Basketball

Forget dunks. Why Hornets rookie Miles Bridges is finally taking off? Check the film.

Charlotte Hornets rookie forward Miles Bridges, right, scored 15 points Thursday night in the team’s 114-95 victory over the Sacramento Kings.
Charlotte Hornets rookie forward Miles Bridges, right, scored 15 points Thursday night in the team’s 114-95 victory over the Sacramento Kings. AP

So, the dunks.

It’s next to impossible to evaluate Charlotte Hornets rookie forward Miles Bridges without at least some inclusion of his aerial acrobatics. His arm cocked back, the full leap, almost flying or floating for a second on the way up to punish the rim? Yeah, through the first 40-plus games of his NBA career, that’s been Bridges’ calling card.

And sure, that athleticism was once again on display Thursday night in the Hornets’ first game back at Spectrum Center after a six-game road trip. Bridges added at least two more slams to his rapidly-expanding highlight reel, including one in the first quarter where he sprinted through the paint and threw down right as the shot clock expired.

And when someone throws all 6-foot-7 and 225 pounds of themselves into motion like that, it’s hard to ignore.

But for a second — to understand the full scope of Bridges’ impact in Charlotte’s 114-95 win over the Sacramento Kings, and how he’s quickly becoming a major part of coach James Borrego’s rotation — do just that.

Ignore all of Bridges’ vicious dunks, the highlights and the jaw-dropping feats. Instead, do what he does: Check the film.

“He’s a real bright kid. He picks things up quickly,” Borrego said after Thursday’s game. “He’s really good in the classroom, as I’ll say. On video when you talk to him one-on-one, he’s a very cerebral player.”

Therein lies the real key to understanding Bridges’ recent growth: his ability, and his willingness, to study film.

“You’ve gotta be able to watch film, especially as a rookie,” Bridges said. “If you don’t watch film, you don’t know what you’re doing out there, and if you don’t know what you’re doing, you’re going to get taken out right away.”

Bridges said his experience watching and evaluating game film dates to his two seasons at Michigan State under Hall of Fame coach Tom Izzo. Despite his position as an elite high school recruit and obviously gifted athlete, Bridges said Izzo’s relentless commitment to watching film has given him an edge during his first professional season... even if that isn’t always his favorite thing.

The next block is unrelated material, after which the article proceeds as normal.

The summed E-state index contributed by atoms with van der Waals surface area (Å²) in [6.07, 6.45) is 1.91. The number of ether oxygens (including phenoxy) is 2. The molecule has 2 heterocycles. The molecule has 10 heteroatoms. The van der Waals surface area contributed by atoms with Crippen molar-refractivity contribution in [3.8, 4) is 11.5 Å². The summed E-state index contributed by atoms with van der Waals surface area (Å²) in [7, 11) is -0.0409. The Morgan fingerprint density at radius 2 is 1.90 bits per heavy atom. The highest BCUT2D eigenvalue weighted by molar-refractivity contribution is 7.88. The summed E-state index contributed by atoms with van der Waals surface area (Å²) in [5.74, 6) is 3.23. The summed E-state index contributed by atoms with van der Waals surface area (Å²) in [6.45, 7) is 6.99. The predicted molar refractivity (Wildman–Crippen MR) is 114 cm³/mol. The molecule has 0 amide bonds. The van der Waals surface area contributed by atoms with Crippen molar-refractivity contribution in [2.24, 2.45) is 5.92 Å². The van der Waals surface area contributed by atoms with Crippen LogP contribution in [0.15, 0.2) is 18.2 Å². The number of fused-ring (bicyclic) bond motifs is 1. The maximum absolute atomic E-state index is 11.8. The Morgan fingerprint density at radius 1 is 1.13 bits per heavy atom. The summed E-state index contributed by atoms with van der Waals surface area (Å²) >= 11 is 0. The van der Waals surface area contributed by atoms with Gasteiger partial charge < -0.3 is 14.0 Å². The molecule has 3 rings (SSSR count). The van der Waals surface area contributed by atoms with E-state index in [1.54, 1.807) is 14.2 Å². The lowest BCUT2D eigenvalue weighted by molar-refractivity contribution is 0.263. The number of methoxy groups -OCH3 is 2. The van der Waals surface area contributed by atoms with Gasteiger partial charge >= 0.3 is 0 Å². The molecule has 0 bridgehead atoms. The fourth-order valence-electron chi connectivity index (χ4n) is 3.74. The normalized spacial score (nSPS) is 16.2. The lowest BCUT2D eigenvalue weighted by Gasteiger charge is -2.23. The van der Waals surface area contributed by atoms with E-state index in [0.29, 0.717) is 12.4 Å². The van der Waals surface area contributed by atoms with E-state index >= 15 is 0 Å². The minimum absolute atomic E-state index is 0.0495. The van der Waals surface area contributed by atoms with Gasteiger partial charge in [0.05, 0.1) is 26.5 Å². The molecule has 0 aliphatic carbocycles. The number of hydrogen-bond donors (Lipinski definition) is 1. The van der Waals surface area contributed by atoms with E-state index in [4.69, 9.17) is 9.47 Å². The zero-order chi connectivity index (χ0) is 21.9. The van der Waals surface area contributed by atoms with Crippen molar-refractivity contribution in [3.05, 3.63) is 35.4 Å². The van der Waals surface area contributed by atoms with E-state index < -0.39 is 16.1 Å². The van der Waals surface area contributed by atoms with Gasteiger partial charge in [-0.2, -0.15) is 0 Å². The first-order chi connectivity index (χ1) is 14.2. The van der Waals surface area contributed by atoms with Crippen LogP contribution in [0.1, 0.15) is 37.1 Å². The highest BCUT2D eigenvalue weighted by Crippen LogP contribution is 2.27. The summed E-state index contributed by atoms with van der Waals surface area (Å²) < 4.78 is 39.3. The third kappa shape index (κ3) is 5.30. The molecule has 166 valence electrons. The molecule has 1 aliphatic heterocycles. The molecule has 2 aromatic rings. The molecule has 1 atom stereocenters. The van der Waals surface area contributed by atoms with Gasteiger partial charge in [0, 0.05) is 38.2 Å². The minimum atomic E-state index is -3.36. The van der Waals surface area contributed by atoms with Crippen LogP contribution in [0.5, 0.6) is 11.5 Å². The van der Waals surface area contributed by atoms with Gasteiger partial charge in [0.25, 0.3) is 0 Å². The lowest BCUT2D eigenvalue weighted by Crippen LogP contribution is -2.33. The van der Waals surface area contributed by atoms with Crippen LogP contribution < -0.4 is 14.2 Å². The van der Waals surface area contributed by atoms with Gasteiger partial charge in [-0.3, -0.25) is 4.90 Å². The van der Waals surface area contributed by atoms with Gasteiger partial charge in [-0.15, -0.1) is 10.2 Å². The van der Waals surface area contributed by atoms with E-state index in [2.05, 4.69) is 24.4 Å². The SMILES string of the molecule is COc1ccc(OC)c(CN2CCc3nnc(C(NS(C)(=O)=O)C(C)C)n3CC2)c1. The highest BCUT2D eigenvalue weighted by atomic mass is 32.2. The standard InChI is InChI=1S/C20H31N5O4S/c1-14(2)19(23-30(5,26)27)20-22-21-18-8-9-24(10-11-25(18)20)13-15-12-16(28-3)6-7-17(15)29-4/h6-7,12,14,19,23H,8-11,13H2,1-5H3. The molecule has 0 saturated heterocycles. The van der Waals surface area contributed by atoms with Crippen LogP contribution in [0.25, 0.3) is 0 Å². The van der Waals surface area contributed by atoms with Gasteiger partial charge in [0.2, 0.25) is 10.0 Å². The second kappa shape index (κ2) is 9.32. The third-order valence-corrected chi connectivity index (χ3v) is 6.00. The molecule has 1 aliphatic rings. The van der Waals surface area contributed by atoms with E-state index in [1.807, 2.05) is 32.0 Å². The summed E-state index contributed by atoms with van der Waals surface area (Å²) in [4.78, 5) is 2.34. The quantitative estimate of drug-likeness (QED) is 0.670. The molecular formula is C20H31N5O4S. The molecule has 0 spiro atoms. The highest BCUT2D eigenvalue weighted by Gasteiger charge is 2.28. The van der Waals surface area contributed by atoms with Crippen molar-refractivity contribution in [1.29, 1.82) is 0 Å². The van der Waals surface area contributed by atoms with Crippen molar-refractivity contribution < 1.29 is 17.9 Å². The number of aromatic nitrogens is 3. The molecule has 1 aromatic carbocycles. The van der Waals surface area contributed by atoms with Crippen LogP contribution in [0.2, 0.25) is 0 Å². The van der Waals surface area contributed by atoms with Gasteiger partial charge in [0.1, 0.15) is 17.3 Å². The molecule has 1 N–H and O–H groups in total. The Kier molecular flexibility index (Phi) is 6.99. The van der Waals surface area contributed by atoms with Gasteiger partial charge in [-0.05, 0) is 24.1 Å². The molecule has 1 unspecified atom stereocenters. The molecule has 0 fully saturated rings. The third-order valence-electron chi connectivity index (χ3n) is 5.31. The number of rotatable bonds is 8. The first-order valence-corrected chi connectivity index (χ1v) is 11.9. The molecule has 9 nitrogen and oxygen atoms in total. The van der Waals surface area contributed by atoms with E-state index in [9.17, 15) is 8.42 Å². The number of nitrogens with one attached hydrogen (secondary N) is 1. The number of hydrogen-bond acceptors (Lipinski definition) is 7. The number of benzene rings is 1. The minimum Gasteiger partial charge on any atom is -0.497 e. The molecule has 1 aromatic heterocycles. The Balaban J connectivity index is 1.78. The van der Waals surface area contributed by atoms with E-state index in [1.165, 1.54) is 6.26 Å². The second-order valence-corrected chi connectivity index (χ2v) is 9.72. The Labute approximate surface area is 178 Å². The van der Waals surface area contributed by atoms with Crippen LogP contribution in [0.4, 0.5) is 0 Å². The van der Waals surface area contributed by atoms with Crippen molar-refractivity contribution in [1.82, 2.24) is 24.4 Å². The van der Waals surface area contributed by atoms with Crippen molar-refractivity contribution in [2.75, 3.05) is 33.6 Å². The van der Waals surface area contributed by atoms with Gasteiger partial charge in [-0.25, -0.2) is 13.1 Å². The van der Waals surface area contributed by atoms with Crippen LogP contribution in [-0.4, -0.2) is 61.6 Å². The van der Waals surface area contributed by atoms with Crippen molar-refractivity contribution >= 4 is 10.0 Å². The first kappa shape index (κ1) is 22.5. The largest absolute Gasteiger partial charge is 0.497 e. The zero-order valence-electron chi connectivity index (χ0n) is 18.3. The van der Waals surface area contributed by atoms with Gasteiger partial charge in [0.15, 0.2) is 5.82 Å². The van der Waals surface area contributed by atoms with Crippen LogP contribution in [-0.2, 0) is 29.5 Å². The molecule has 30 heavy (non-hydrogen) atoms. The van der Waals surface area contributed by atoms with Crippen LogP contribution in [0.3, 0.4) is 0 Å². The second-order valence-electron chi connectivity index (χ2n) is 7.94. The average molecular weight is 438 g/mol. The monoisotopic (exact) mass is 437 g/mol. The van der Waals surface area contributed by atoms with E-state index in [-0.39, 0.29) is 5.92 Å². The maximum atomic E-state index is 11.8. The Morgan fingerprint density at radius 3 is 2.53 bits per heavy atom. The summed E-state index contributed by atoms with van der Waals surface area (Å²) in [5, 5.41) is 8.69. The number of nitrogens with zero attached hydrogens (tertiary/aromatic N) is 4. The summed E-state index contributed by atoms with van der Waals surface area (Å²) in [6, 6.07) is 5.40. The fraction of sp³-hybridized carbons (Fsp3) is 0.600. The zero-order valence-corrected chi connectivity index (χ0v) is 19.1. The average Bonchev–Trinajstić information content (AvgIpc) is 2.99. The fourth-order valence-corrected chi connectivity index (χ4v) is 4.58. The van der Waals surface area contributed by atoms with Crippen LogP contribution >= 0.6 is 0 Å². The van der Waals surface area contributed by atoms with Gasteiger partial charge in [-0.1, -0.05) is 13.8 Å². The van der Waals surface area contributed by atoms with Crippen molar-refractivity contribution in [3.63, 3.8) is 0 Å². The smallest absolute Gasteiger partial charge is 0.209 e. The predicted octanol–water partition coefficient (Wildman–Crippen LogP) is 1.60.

“Not a lot of people want to watch film. I mean, film isn’t fun,” Bridges said grinning, “but once you start watching it, you’re good.

“When I watch film, I see places that I could get open on offense, and even on defense.”

Borrego reiterated after Thursday’s game that Bridges has had that quick recall since the team originally acquired him on draft night from the Los Angeles Clippers.

Throughout summer league and training camp before the season began, Borrego admitted he was impressed at Bridges’ ability to put what he saw on film into practice. That has persisted, Borrego added, even as this coaching staff continues to throw a lot at him in terms of learning offensive and defensive schemes.

Now it’s just a matter of him executing what he sees on tape more consistently.

“He picked things up quicker than I expected, for sure, even from the minute we got him,” Borrego said. “He understands the game — now you’ve gotta translate it to the game. When it’s going 100 miles an hour, can I respond and react? And he has moments where he doesn’t react well, and others where he is growing.

“The game is starting to slow down for him.”

Thursday’s game certainly falls into the ‘growth’ category. Bridges’ 15 points were the second-most he’s scored in any game this season, and — despite the dunks being impressive, which they again were — he earned those points through more than just slams. Bridges was aggressive getting to the rim and forcing fouls, made a 3-pointer, and showed off several deft moves in the paint. Again, not to discount the high-flying athleticism, but the rookie’s scoring was much more... balanced, than the reputation his dunks have earned him.

Then there’s also the matter of his defensive effort, something Borrego said helped turn around Thursday’s game after the Hornets fell into a quick 13-point hole.

Veteran guard Tony Parker added that among the younger teammates he’s had throughout his career, Bridges is one of the more ‘advanced’ in terms of film study as a rookie.

“We don’t call a lot of plays for him, so it’s not easy,” Parker said. “Tonight we called plays for him, and he was very aggressive and got to the basket and got fouls, so that’s what we want. It depends on the games, but tonight I like what I saw.”

These sorts of performances by Bridges won’t be a nightly occurrence, especially not given Borrego’s constantly-shifting rotation. But that he can deliver nights like this, especially still midway through his first professional season, is encouraging for a Hornets team still fighting for its playoff life.

“I feel like I hit the rookie wall, but my vets, they’ve definitely been helping me,” Bridges said. “Like Tony, Kemba (Walker), Marvin (Williams), Jeremy (Lamb), they definitely helped me through it, so I feel like I’m more confident, back to how I was playing at the beginning of the season.”

No, film study and defensive exertion aren’t anywhere near as sexy as some of Bridges’ dunks. But those two aspects of the rookie’s game are much more important than flash or sizzle.

They’re effective.

Brendan Marks: 704-358-5889, @BrendanRMarks

Brendan Marks is a general assignment sports reporter for the Charlotte Observer covering the Carolina Panthers, Charlotte Hornets, NASCAR and more. He graduated from the University of North Carolina at Chapel Hill and has worked for the Observer since August 2017.
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